(12) Maynard thought of himself as firmly middle class, and some early opinions persisted later in life: aristocrats he found ridiculous and the proletariat boorish (Skidelsky 1983: 84–85); he dismissed religion, even refuting arguments for the existence of god held by his friends (Skidelsky 1983: 86). In 1899 while at Eton, on the 80th birthday of Queen Victoria, Keynes wrote a student essay called “Victorian Achievements.” In it, he evinces a somewhat poor view of workers and labour rights:
“It is very well to encourage a labourer to think for himself … but when his little knowledge leads to strikes, it must be admitted that it is a dangerous thing.” (quoted in Skidelsky 1983: 88).
Of course, Keynes was only 16 when he wrote these words.

Keynes was anti-war before the Boer War (11 October 1899 until 31 May 1902), but once the conflict started supported Britain’s effort (Skidelsky 1983: 88). Nevertheless, his patriotism did not extend to joining the “Volunteers” at Eton, despite the social pressure to do so (Skidelsky 1983: 88; 90; Moggridge 1992: 42).

(13) Keynes’s curriculum at Eton consisted mainly of Classics (that is, ancient Greek and Latin and the literature of the ancient Greeks and Romans), mathematics, history and French.

(14) In July 1902, Keynes came first in the Higher Certificate Examination, and decided on attending King’s College, Cambridge, where he would study mathematics and Classics (Skidelsky 1983: 98–99; Moggridge 1992: 46).

Timeline of Keynes’s Early Life
– born on 5 June, 1883 at 6 Harvey Road in Cambridge;
– Keynes began study at Eton in September 1897;
– educated at Eton from 1897–1902;
– educated at King’s College, Cambridge from 1902–1905; Keynes received a first class B.A. in mathematics in May 1904. In June 1905, he underwent the Tripos examinations (the equivalent of obtaining an Honours degree), and was ranked in twelfth place.

* The genealogical line mentioned by Skidelsky (1983: 3) is as follows:

Alexander Keynes (16 century)
Henry Keynes

Richard Keynes of Wareham (? –1720)
Richard Keynes
Richard Keynes
Richard Keynes
John Keynes
John Keynes (1805–1878)
John Neville Keynes (1852–1949)
John Maynard Keynes (1883–1946).


John Maynard Keynes – Timeline.

John Maynard Keynes, Wikipedia.


Keynes, W. Milo (ed.). 1975. Essays on John Maynard Keynes, Cambridge University Press, London.

Moggridge, D. E. 1992. Maynard Keynes: An Economist’s Biography, Routledge, London.

Skidelsky, R. J. A. 1983. John Maynard Keynes: Hopes Betrayed 1883–1920 (vol. 1), Macmillan, London.


  1. Here is a video on Keynes by Mark Blaug:

    If you are to mention the bisexual character of John Maynard, don’t forget that the same happened to his brother and sister. Maybe his parents have something to do?.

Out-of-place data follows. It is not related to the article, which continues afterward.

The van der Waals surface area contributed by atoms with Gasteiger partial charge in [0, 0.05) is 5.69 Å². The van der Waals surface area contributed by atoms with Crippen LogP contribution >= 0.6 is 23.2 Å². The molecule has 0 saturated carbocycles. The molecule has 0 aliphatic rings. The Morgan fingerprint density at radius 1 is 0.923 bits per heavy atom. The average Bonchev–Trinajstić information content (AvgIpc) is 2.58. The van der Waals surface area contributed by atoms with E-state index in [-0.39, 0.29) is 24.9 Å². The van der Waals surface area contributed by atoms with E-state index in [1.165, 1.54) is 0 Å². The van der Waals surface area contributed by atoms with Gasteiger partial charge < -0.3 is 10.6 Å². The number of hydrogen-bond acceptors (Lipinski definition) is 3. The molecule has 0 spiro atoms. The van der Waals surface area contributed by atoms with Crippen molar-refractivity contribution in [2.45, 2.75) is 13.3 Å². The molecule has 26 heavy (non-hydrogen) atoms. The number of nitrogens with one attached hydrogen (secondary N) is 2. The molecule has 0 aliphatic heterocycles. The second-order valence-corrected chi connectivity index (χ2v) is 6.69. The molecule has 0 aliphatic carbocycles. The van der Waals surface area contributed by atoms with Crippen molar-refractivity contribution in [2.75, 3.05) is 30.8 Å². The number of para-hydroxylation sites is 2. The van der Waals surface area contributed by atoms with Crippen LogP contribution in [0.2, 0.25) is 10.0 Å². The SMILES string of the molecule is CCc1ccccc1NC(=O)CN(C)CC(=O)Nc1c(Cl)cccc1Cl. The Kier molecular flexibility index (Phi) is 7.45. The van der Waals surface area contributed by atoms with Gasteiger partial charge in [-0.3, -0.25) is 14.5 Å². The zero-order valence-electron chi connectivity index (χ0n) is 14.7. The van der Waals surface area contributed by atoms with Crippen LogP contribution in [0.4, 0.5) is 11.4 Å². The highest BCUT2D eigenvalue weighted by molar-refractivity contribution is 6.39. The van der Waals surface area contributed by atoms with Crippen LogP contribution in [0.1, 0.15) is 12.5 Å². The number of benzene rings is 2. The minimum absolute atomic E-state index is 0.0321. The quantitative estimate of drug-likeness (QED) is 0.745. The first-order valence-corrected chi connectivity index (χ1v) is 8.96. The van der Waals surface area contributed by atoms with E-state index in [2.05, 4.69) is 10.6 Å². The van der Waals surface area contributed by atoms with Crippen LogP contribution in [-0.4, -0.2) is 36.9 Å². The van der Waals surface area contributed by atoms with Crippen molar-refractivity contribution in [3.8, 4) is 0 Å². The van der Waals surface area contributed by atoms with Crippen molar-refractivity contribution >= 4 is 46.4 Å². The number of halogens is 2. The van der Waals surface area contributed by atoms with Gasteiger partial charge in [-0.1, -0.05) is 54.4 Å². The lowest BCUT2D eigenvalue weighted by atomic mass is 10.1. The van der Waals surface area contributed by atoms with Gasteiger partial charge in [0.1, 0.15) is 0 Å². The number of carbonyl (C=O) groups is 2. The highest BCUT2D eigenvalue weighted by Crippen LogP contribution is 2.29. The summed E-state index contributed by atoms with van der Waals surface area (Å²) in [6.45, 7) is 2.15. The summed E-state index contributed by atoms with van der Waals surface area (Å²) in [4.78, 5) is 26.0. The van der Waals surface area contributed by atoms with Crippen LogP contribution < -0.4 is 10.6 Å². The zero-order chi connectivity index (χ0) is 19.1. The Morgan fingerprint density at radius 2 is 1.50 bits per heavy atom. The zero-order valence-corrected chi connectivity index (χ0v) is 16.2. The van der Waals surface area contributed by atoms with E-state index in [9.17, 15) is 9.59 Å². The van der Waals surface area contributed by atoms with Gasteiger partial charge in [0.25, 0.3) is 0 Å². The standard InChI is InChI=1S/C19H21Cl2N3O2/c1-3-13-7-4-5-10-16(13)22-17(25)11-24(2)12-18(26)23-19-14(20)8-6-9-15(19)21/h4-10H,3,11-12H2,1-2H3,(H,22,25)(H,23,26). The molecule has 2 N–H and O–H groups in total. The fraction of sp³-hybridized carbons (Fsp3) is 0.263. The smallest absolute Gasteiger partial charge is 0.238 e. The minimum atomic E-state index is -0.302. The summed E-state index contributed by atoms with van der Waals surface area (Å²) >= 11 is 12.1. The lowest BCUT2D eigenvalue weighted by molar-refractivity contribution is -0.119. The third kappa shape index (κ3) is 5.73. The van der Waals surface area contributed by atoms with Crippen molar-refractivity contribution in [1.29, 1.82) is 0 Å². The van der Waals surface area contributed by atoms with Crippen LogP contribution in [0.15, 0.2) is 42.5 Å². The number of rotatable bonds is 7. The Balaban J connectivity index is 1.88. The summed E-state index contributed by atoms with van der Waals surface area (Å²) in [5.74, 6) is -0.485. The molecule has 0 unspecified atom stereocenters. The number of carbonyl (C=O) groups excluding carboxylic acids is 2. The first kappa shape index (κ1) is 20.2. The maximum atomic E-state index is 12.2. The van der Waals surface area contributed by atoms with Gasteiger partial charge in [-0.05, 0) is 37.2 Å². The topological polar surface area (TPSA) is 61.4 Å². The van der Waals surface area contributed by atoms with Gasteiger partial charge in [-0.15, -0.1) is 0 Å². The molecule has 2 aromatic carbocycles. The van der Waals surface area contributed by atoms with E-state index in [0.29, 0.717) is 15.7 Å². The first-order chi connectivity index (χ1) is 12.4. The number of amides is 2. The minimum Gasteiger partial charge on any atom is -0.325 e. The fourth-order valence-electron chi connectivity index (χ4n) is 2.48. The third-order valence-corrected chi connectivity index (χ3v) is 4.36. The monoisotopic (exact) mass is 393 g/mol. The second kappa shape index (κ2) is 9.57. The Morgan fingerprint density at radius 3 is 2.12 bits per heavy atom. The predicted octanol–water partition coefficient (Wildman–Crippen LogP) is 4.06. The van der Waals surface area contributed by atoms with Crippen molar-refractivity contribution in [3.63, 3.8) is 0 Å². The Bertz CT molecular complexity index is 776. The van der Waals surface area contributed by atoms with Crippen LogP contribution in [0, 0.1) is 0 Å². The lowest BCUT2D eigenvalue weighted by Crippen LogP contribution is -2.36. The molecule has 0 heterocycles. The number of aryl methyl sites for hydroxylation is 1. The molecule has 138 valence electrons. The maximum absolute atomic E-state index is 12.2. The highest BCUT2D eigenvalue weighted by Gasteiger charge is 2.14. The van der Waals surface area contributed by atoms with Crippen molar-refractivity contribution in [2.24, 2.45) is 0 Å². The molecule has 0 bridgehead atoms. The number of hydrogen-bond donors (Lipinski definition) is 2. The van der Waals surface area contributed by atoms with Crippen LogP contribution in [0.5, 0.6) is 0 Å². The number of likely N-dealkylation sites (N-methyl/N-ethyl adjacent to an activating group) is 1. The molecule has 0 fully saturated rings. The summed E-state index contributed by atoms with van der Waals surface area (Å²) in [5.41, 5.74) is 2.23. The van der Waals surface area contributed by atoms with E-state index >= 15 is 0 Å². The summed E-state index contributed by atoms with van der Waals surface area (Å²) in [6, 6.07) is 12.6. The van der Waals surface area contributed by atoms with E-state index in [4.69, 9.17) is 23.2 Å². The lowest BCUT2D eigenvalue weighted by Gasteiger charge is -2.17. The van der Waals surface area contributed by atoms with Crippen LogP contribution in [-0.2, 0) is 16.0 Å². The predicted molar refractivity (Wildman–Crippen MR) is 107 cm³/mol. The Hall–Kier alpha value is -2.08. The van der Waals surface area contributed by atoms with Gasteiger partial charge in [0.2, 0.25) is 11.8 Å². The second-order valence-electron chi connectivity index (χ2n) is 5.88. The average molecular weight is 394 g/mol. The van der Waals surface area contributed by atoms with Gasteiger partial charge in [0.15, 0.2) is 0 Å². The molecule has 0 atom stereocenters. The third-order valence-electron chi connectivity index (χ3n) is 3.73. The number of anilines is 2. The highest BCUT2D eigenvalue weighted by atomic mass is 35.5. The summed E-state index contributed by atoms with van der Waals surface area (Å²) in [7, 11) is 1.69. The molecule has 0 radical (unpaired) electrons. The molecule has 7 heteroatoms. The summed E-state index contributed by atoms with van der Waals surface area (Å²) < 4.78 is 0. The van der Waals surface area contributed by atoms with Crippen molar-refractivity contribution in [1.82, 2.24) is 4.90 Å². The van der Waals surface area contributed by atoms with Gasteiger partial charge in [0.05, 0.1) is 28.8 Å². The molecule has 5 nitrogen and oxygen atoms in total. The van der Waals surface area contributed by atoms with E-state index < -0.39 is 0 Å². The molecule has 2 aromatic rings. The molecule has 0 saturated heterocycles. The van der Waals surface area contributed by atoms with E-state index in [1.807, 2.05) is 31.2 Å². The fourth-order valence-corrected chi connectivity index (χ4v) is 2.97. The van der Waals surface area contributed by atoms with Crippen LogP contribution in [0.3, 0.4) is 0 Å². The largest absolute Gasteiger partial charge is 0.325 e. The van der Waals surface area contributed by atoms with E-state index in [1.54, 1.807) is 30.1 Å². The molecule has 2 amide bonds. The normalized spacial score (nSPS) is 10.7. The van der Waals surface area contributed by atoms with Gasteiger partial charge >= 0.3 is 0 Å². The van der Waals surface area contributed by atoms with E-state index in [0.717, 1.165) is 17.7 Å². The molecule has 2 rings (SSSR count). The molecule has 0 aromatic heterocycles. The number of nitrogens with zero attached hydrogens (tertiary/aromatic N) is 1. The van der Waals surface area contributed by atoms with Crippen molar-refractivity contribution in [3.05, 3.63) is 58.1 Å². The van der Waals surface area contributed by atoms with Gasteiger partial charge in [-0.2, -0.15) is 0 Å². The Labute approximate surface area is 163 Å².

2. Lord Keynes,

    What is your opinion on this quote by Vox Day? Thanks. the 1930s, it was only the USA that attempted to fight the post-1929 economic contraction with Keynesian stimulus policies and only the USA suffered a Great Depression. In England, the contraction stopped in 1932, France never saw double-digit unemployment, and the Japanese economy was actually enjoying significant growth. This time, Europe, China, and Japan all followed the US lead and applied their own stimulus plans in 2009, which we are already seeing is now in the process of backfiring on everyone.[4]

  3. " the 1930s, it was only the USA that attempted to fight the post-1929 economic contraction with Keynesian stimulus policies and only the USA suffered a Great Depression."

    Rubbish. Those nations that recovered from the Great Depression or its aftermath rapidly and successfully – New Zealand, Japan and Germany – used large-scale fiscal stimulus:

    “Keynesian Stimulus in New Zealand: 1936–1938,” September 23, 2011.

    “Takahashi Korekiyo and Fiscal Stimulus in Japan in the 1930s,” August 27, 2011.

    “Fiscal Stimulus in Germany 1933–1936,” September 3, 2011.

    "In England, the contraction stopped in 1932,"

    The contraction stopped, but then UK went off the gold standard early, devalued, and did not experience financial sector collapse like the US owing aprtly to the Bank of England's actions.

    Yet the UK high involuntary unemployment for the rest of the 1930s - there was no proper recovery.

    "and the Japanese economy was actually enjoying significant growth."

    Because of large fiscal stimulus. See above.

    "This time, Europe, China, and Japan all followed the US lead and applied their own stimulus plans in 2009, which we are already seeing is now in the process of backfiring on everyone."

    The stimulus packages are not backfiring: the Chinese economy is booming; South Korea and Taiwan are in reasonably good state. Many European economies did not have very serious recessions and now have growth and relatively low unemployment.

  4. When talking about the gilded age growth rates, I tend to bring the point about the different population growth rates we experienced during that period versus recently or the post-war era boom. In 1870, we had 38 million people, which doubled to 76 million in 1900. Whereas we only experience about a 1% growth rate a year today. It makes the gilded age's story of growth seem much more diminished when viewed on a per capita basis.